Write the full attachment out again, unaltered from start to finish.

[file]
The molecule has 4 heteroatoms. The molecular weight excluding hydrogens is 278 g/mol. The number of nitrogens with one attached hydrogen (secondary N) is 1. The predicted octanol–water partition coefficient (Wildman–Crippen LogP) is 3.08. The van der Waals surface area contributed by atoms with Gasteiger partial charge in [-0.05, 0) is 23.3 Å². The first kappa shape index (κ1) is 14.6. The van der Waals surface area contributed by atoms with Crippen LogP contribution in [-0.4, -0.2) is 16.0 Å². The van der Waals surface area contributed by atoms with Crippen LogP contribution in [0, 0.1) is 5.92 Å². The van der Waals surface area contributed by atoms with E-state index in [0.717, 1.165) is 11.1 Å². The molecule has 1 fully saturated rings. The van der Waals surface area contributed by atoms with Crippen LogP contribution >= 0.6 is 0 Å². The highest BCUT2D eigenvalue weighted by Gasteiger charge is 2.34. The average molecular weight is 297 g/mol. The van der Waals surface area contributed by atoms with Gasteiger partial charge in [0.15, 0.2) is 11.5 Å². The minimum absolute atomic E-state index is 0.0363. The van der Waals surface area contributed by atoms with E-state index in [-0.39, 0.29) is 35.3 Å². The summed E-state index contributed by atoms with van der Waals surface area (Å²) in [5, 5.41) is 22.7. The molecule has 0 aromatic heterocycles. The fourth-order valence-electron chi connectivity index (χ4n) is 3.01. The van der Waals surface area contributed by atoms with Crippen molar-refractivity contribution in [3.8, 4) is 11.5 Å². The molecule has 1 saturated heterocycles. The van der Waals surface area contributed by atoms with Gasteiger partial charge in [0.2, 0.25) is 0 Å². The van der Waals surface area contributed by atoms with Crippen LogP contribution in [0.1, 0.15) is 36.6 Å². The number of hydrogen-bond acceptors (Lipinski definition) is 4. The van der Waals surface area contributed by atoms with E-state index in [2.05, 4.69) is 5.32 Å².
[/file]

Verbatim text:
The molecule has 4 heteroatoms. The molecular weight excluding hydrogens is 278 g/mol. The number of nitrogens with one attached hydrogen (secondary N) is 1. The predicted octanol–water partition coefficient (Wildman–Crippen LogP) is 3.08. The van der Waals surface area contributed by atoms with Gasteiger partial charge in [-0.05, 0) is 23.3 Å². The first kappa shape index (κ1) is 14.6. The van der Waals surface area contributed by atoms with Crippen LogP contribution in [-0.4, -0.2) is 16.0 Å². The van der Waals surface area contributed by atoms with Crippen LogP contribution in [0, 0.1) is 5.92 Å². The van der Waals surface area contributed by atoms with E-state index in [0.717, 1.165) is 11.1 Å². The molecule has 1 fully saturated rings. The van der Waals surface area contributed by atoms with Crippen LogP contribution >= 0.6 is 0 Å². The highest BCUT2D eigenvalue weighted by Gasteiger charge is 2.34. The average molecular weight is 297 g/mol. The van der Waals surface area contributed by atoms with Gasteiger partial charge in [0.15, 0.2) is 11.5 Å². The minimum absolute atomic E-state index is 0.0363. The van der Waals surface area contributed by atoms with E-state index in [-0.39, 0.29) is 35.3 Å². The summed E-state index contributed by atoms with van der Waals surface area (Å²) in [5, 5.41) is 22.7. The molecule has 0 aromatic heterocycles. The fourth-order valence-electron chi connectivity index (χ4n) is 3.01. The van der Waals surface area contributed by atoms with Crippen molar-refractivity contribution in [3.8, 4) is 11.5 Å². The molecule has 1 saturated heterocycles. The van der Waals surface area contributed by atoms with Gasteiger partial charge in [0.2, 0.25) is 0 Å². The van der Waals surface area contributed by atoms with Crippen LogP contribution in [0.1, 0.15) is 36.6 Å². The number of hydrogen-bond acceptors (Lipinski definition) is 4. The van der Waals surface area contributed by atoms with E-state index in [2.05, 4.69) is 5.32 Å².